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    • "Invadopodia are relatively dynamic, actin rich, proteolytic cellular structures formed by invasive cancer cells (Bowden et al., 2006; Buccione et al., 2009; Linder, 2009; Linder and Aepfelbacher, 2003) (Figure 2). Invadopodia can be from a few hundred nanometers to several microns wide and can be up to 8 micrometers if the underlying matrix is thick enough (Baldassarre et al., 2003). "
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    ABSTRACT: The leading cause of death in cancer patients is metastasis. Invasion is an integral part of metastasis and is carried out by proteolytic structures called invadopodia at the cellular level. In this introductory review, we start by evaluating the definition of invadopodia. While presenting the upstream signaling events involved, we integrate current models on invadopodia. In addition, we discuss the significance of invadopodia in 2D and 3D and in vivo. We finally point out technical challenges and conclude with open questions in the field.
    Turkish Journal of Biology 11/2014; 38(6):740-747. DOI:10.3906/biy-1404-110 · 1.34 Impact Factor
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    • "Maybe that is one of the reasons why SFN inhibited cell migration and invasion in U87MG and U373MG cells. Studies showed that CD44 was related to the pseudopodia formation [45], [46], and CD44 participated in many important cellular processes, including adhesion and motility [47]. CD44v6 is an important member of the cell adhesion molecule CD44 family, and plays a crucial role in tumor invasion [48]. "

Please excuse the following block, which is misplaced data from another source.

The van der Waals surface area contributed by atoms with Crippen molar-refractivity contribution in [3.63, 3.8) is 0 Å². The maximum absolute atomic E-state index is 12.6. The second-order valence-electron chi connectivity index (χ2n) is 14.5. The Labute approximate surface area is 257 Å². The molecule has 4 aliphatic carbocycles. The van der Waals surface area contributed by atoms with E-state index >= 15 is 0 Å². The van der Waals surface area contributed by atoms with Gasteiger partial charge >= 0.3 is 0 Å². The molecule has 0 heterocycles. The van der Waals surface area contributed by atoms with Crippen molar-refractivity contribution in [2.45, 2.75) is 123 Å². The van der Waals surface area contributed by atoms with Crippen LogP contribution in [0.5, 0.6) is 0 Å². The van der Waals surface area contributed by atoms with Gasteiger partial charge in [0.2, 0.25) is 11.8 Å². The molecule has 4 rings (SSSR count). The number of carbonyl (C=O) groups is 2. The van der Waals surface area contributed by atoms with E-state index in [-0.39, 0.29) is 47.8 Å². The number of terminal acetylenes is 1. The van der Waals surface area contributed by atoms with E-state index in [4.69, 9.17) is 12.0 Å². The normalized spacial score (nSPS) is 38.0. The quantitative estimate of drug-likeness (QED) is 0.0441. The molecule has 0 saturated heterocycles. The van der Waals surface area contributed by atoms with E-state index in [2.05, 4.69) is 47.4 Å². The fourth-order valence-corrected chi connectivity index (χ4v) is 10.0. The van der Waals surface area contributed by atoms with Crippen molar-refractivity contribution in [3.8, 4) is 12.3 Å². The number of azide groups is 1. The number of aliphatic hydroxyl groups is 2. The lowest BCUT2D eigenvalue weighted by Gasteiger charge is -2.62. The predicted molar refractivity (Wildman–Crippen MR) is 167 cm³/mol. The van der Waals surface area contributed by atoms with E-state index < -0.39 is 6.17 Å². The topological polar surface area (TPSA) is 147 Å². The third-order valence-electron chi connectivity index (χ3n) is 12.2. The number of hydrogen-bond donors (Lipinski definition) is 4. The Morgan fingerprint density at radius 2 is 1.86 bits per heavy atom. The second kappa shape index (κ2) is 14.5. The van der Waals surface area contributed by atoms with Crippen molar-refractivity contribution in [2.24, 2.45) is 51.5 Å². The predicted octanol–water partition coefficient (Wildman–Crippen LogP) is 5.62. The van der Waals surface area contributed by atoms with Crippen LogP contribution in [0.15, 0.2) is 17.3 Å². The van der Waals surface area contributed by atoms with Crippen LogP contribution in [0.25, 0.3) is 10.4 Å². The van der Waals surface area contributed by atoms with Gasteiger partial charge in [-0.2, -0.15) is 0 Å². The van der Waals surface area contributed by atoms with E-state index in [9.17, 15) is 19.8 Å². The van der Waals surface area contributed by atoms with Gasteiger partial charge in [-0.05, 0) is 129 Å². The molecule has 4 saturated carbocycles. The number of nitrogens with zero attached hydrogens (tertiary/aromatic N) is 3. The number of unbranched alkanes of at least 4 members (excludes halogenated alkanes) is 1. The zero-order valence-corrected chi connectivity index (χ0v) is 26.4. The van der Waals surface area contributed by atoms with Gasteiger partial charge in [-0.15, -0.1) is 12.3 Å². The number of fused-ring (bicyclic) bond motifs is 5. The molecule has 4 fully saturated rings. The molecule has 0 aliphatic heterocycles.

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    ABSTRACT: Glioblastoma has highly invasive potential, which might result in poor prognosis and therapeutic failure. Hence, the key we study is to find effective therapies to repress migration and invasion. Sulforaphane (SFN) was demonstrated to inhibit cell growth in a variety of tumors. Here, we will further investigate whether SFN inhibits migration and invasion and find the possible mechanisms in human glioblastoma U87MG and U373MG cells. First, the optimal time and dose of SFN for migration and invasion study were determined via cell viability and cell morphological assay. Further, scratch assay and transwell invasion assay were employed to investigate the effect of SFN on migration and invasion. Meanwhile, Western blots were used to detect the molecular linkage among invasion related proteins phosphorylated ERK1/2, matrix metalloproteinase-2 (MMP-2) and CD44v6. Furthermore, Gelatin zymography was performed to detect the inhibition of MMP-2 activation. In addition, ERK1/2 blocker PD98059 (25 µM) was integrated to find the link between activated ERK1/2 and invasion, MMP-2 and CD44v6. The results showed that SFN (20 µM) remarkably reduced the formation of cell pseudopodia, indicating that SFN might inhibit cell motility. As expected, scratch assay and transwell invasion assay showed that SFN inhibited glioblastoma cell migration and invasion. Western blot and Gelatin zymography showed that SFN phosphorylated ERK1/2 in a sustained way, which contributed to the downregulated MMP-2 expression and activity, and the upregulated CD44v6 expression. These molecular interactions resulted in the inhibition of cell invasion. SFN inhibited migration and invasion processes. Furthermore, SFN inhibited invasion via activating ERK1/2 in a sustained way. The accumulated ERK1/2 activation downregulated MMP-2 expression and decreased its activity and upregulated CD44v6. SFN might be a potential therapeutic agent by activating ERK1/2 signaling against human glioblastoma.
    PLoS ONE 02/2014; 9(2):e90520. DOI:10.1371/journal.pone.0090520 · 3.23 Impact Factor